Saudi Arabia’s attorney general on Sunday confirmed 11 princes had been arrested after protesting the kingdom’s austerity measures and would face trial after “disrupting public peace and order”.
Saudi media on Saturday had reported the princes were arrested after gathering outside Qasr al-Hokm, a historical palace in Riyadh, in protest against a government decision to stop paying the water and electricity bills of royals.
They were also demanding compensation for a death sentence issued against one of their cousins, convicted of murder and executed in 2016, attorney general Saud al-Mojeb said.
“Despite being informed that their demands are not lawful, the 11 princes refused to leave the area, disrupting public peace and order,” Mojeb said in a statement issued by the information ministry.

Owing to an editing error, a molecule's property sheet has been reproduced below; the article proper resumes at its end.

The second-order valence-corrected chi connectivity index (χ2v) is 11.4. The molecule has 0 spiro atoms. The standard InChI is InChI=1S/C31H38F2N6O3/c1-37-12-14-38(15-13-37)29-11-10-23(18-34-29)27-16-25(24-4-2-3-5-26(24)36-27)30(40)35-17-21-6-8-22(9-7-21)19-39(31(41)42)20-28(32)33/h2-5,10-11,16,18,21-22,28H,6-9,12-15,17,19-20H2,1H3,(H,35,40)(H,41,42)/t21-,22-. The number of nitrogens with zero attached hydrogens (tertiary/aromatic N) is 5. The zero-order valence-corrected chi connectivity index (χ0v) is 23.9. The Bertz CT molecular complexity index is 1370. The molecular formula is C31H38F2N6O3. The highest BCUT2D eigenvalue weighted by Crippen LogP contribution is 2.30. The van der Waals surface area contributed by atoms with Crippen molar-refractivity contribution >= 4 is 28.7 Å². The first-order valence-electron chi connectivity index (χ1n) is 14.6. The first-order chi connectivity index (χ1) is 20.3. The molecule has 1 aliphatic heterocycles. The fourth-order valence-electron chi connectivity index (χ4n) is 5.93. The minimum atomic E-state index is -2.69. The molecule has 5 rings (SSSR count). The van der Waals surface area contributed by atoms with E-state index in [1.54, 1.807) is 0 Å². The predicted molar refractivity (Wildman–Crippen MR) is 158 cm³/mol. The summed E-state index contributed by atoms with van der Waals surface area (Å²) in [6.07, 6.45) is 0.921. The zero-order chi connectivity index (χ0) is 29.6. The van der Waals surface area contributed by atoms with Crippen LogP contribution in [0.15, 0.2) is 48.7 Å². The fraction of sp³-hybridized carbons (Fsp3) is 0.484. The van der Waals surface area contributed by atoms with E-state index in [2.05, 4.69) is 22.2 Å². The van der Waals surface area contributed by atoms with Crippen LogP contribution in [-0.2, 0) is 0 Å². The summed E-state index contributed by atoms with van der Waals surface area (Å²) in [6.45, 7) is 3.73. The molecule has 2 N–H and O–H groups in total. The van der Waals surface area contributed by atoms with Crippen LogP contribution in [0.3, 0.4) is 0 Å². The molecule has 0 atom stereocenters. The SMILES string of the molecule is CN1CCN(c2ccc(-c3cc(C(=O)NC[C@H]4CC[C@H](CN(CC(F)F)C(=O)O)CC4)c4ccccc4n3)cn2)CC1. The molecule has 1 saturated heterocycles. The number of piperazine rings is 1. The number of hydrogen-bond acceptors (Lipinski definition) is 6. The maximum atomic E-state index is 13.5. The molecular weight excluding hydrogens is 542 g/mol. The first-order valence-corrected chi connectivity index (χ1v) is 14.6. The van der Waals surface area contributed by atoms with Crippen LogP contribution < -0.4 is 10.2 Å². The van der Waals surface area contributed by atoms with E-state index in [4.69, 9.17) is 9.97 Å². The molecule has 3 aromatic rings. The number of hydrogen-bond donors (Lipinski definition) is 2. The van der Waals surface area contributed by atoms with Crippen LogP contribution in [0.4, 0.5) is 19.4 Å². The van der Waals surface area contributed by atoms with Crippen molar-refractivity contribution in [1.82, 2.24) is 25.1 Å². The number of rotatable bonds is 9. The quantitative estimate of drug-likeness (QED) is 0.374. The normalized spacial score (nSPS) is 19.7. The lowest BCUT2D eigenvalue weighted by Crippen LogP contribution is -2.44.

“Following their arrest, they have been charged on a number of counts in relation to these offences”.
The 11 are being held at the maximum-security Al-Hayer prison, south of Riyadh.
Saudi Arabia has introduced a string of austerity measures over the past two years to boost revenues and cut spending as the global slump in oil prices led to ballooning budget deficits.
The kingdom’s push to diversify its oil-dependent economy has been linked to the arrest of more than 200 princes in November in an anti-corruption purge spearheaded by powerful Crown Prince Mohammed bin Salman, the king’s son and heir to the throne.
Most of those detained were held at the palatial Ritz-Carlton hotel in Riyadh, which has turned into a luxury prison.